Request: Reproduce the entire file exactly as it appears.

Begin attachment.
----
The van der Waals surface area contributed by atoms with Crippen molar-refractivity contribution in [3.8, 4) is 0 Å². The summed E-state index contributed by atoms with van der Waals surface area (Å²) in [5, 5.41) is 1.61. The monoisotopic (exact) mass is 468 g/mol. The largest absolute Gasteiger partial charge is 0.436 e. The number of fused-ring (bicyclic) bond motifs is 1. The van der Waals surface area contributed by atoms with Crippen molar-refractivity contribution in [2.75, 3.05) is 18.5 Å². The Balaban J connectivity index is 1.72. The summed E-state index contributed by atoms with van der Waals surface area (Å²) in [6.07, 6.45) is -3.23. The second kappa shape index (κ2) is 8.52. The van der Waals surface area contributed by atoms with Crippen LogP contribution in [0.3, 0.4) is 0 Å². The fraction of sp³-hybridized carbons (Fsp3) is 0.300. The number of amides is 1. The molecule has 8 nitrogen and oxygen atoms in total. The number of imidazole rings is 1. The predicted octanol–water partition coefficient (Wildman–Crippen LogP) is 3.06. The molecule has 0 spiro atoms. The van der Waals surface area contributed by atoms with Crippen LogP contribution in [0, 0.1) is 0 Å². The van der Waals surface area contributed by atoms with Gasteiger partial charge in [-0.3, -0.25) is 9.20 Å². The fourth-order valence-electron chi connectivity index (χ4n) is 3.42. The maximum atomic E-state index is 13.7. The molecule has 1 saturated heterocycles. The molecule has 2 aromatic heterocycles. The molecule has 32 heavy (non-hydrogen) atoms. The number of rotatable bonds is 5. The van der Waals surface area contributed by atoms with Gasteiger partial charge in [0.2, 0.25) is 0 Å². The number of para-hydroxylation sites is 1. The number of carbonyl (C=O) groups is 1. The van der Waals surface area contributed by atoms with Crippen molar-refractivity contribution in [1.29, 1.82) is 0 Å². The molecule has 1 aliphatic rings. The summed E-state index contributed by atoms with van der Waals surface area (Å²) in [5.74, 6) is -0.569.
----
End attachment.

The van der Waals surface area contributed by atoms with Crippen molar-refractivity contribution in [3.8, 4) is 0 Å². The summed E-state index contributed by atoms with van der Waals surface area (Å²) in [5, 5.41) is 1.61. The monoisotopic (exact) mass is 468 g/mol. The largest absolute Gasteiger partial charge is 0.436 e. The number of fused-ring (bicyclic) bond motifs is 1. The van der Waals surface area contributed by atoms with Crippen molar-refractivity contribution in [2.75, 3.05) is 18.5 Å². The Balaban J connectivity index is 1.72. The summed E-state index contributed by atoms with van der Waals surface area (Å²) in [6.07, 6.45) is -3.23. The second kappa shape index (κ2) is 8.52. The van der Waals surface area contributed by atoms with Crippen LogP contribution in [0.3, 0.4) is 0 Å². The fraction of sp³-hybridized carbons (Fsp3) is 0.300. The number of amides is 1. The molecule has 8 nitrogen and oxygen atoms in total. The number of imidazole rings is 1. The predicted octanol–water partition coefficient (Wildman–Crippen LogP) is 3.06. The molecule has 0 spiro atoms. The van der Waals surface area contributed by atoms with Crippen LogP contribution in [0, 0.1) is 0 Å². The van der Waals surface area contributed by atoms with Gasteiger partial charge in [-0.3, -0.25) is 9.20 Å². The fourth-order valence-electron chi connectivity index (χ4n) is 3.42. The maximum atomic E-state index is 13.7. The molecule has 1 saturated heterocycles. The molecule has 2 aromatic heterocycles. The molecule has 32 heavy (non-hydrogen) atoms. The number of rotatable bonds is 5. The van der Waals surface area contributed by atoms with Gasteiger partial charge in [0.2, 0.25) is 0 Å². The number of para-hydroxylation sites is 1. The number of carbonyl (C=O) groups is 1. The van der Waals surface area contributed by atoms with Crippen molar-refractivity contribution in [1.29, 1.82) is 0 Å². The molecule has 1 aliphatic rings. The summed E-state index contributed by atoms with van der Waals surface area (Å²) in [5.74, 6) is -0.569.